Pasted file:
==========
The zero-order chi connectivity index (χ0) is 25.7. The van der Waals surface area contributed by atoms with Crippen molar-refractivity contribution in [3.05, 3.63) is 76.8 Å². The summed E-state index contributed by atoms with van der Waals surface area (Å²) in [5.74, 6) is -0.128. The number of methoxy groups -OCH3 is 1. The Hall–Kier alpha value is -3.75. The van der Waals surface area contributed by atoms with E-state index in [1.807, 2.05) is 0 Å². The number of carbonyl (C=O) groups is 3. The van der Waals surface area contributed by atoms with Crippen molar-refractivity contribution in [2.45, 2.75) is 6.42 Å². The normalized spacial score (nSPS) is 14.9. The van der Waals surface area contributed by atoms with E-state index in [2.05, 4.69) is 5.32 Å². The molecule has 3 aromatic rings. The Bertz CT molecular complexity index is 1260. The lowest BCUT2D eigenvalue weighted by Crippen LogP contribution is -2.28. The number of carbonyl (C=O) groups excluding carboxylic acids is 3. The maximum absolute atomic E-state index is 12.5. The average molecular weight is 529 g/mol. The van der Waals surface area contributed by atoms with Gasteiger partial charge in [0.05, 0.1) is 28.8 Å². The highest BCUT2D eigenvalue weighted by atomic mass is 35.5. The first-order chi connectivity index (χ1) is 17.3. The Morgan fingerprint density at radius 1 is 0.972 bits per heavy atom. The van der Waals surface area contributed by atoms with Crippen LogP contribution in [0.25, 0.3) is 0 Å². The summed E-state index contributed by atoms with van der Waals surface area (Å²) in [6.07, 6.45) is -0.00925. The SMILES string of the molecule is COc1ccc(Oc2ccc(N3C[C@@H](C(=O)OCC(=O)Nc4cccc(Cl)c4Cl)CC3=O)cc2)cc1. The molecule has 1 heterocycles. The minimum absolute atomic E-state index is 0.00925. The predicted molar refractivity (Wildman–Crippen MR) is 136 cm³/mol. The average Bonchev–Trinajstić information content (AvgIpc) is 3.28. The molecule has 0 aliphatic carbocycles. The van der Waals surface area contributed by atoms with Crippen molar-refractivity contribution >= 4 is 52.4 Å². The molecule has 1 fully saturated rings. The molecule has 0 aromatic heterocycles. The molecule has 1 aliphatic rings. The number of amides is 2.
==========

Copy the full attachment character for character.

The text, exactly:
The zero-order chi connectivity index (χ0) is 25.7. The van der Waals surface area contributed by atoms with Crippen molar-refractivity contribution in [3.05, 3.63) is 76.8 Å². The summed E-state index contributed by atoms with van der Waals surface area (Å²) in [5.74, 6) is -0.128. The number of methoxy groups -OCH3 is 1. The Hall–Kier alpha value is -3.75. The van der Waals surface area contributed by atoms with E-state index in [1.807, 2.05) is 0 Å². The number of carbonyl (C=O) groups is 3. The van der Waals surface area contributed by atoms with Crippen molar-refractivity contribution in [2.45, 2.75) is 6.42 Å². The normalized spacial score (nSPS) is 14.9. The van der Waals surface area contributed by atoms with E-state index in [2.05, 4.69) is 5.32 Å². The molecule has 3 aromatic rings. The Bertz CT molecular complexity index is 1260. The lowest BCUT2D eigenvalue weighted by Crippen LogP contribution is -2.28. The number of carbonyl (C=O) groups excluding carboxylic acids is 3. The maximum absolute atomic E-state index is 12.5. The average molecular weight is 529 g/mol. The van der Waals surface area contributed by atoms with Gasteiger partial charge in [0.05, 0.1) is 28.8 Å². The highest BCUT2D eigenvalue weighted by atomic mass is 35.5. The first-order chi connectivity index (χ1) is 17.3. The Morgan fingerprint density at radius 1 is 0.972 bits per heavy atom. The van der Waals surface area contributed by atoms with Crippen LogP contribution in [0.25, 0.3) is 0 Å². The summed E-state index contributed by atoms with van der Waals surface area (Å²) in [6.07, 6.45) is -0.00925. The SMILES string of the molecule is COc1ccc(Oc2ccc(N3C[C@@H](C(=O)OCC(=O)Nc4cccc(Cl)c4Cl)CC3=O)cc2)cc1. The molecule has 1 heterocycles. The minimum absolute atomic E-state index is 0.00925. The predicted molar refractivity (Wildman–Crippen MR) is 136 cm³/mol. The average Bonchev–Trinajstić information content (AvgIpc) is 3.28. The molecule has 0 aliphatic carbocycles. The van der Waals surface area contributed by atoms with Crippen molar-refractivity contribution >= 4 is 52.4 Å². The molecule has 1 fully saturated rings. The molecule has 0 aromatic heterocycles. The molecule has 1 aliphatic rings. The number of amides is 2.